Prostate Cancer Treatment
High-Tech Cancer Treatment: Stereotactic Radiosurgery
Stereotactic radiosurgery (SRS) is a non-invasive form of radiation therapy
that concentrates high doses of radiation on very precise areas with minimal
exposure to surrounding healthy tissue. Committed in its fight against
cancer, RWJBarnabas Health has invested in the region’s most robust
SRS program, offering Cyberknife and TomoTherapy treatment options.
is a non-invasive robotic radiosurgery system used to treat cancerous
and non-cancerous tumors.
uses 3-D imaging from computerized tomography (CT scanning) to locate
and confirm the shape and position of tumors before therapy begins.
Radiation therapy utilizes high-energy rays or particles to kill cancer
cells. The two main types of radiation treatment used for prostate cancer
are external beam radiation and brachytyerapy (internal radiation).
External beam radiation involves targeting a beam of radiation at the
tumor by a machine outside the body.
Internal radiation therapy – also called brachytherapy or seed implant
therapy - involves surgically placing radioactive sources into the affected
area during a one- to two-day procedure.
High-dose rate (HDR) brachytherapy, which treats intermediate and high-risk
prostate cancer, involves implanting radioactive sources into the targeted
area and immediately removing them after each treatment session. HDR brachytherapy
protocol has been proven to be particularly effective against aggressive
cancers and spares men the urinary, bowel or sexual problems often associated
with other forms of prostate cancer treatment. Using 3-D conformal radiation
therapy that ensures radiation delivered is confined to the prostate,
the high-dose rate radiation implant is inserted through a minimally invasive
procedure performed under epidural anesthesia by a team consisting of
a radiation oncologist and a urologist.
Permanent (low dose rate or LDR) seed brachytherapy for men with early-stage
prostate cancer involves the placement of low-energy radiation seeds that
remain in the prostate for several months to deliver treatment. This technique
is beneficial because it enables a high-dose of radiation to be delivered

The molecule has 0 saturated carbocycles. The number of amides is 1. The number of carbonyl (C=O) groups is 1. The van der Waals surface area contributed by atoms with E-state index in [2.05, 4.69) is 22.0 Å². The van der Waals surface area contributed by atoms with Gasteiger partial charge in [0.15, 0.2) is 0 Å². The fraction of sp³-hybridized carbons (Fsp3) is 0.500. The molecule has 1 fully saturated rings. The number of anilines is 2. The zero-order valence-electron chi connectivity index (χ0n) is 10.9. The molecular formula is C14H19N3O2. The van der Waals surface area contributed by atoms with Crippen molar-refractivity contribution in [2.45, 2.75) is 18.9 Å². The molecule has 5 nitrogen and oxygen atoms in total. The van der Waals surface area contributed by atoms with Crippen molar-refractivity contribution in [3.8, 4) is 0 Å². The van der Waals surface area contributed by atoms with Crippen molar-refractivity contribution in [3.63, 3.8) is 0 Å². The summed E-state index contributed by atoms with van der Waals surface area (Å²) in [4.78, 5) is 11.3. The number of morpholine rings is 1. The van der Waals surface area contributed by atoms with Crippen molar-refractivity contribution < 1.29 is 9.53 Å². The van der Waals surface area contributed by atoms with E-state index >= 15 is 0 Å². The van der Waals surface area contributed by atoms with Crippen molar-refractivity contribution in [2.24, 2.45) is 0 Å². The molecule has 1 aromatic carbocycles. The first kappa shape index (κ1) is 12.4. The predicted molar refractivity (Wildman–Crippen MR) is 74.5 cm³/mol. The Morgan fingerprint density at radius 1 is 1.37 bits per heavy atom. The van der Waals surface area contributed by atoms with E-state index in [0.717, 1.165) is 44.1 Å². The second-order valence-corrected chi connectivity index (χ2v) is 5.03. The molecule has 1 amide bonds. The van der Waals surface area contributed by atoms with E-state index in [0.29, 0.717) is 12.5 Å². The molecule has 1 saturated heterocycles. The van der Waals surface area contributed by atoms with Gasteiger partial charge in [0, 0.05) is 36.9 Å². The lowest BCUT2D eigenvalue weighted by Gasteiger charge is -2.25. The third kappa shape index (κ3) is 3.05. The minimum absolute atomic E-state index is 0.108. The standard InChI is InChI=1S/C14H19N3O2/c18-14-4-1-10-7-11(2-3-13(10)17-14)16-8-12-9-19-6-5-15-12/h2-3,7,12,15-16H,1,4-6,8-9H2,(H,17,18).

to the prostate with limited damage to surrounding tissues.
A robotic-assisted prostatectomy is one of the most innovative treatments
for prostate cancer. Robotic surgery enables surgeons to operate with
greater precision and accuracy, better visualization and enhanced dexterity
and comfort. During a robotic prostatectomy, the surgeon uses a sophisticated,
computer-enhanced system to guide the surgical tools through tiny incisions
to remove the prostate. By using robotic technology, surgeons have a better
tool to spare surrounding nerves, which enhances patient recovery and
Patient benefits include:
- Reduced pain and trauma to the body
- Less blood loss and need for transfusions
- Less post-operative pain and discomfort
- Lower risk of infection
- Shorter hospital stay
- Faster recovery time and return to normal daily activities
- Minimal scarring This minimally invasive alternative to traditional surgery
Chemotherapy (chemo) uses anti-cancer drugs injected into a vein or given by mouth.
As chemo enters the bloodstream and goes throughout the body, this treatment
is potentially useful for cancers that have spread (metastasized) to distant organs.
Active Surveillance - also known as the “watch and wait” approach - requires no treatment
until your doctor detects signs that the cancer is growing more aggressively.
This option is for patients who have cancer that is confined to the prostate
gland and defined as low to medium in aggressiveness.
Prevention and Early Detection
Men can prioritize their health by arming themselves with the latest information
about prostate cancer prevention and early detection. It’s also
important to know family history to understand risk levels.
Know the Signs
Early prostate cancer usually causes no symptoms, while advanced prostate
cancer sometimes causes symptoms including:
- Problems urinating, including a slow or weak urinary stream or the need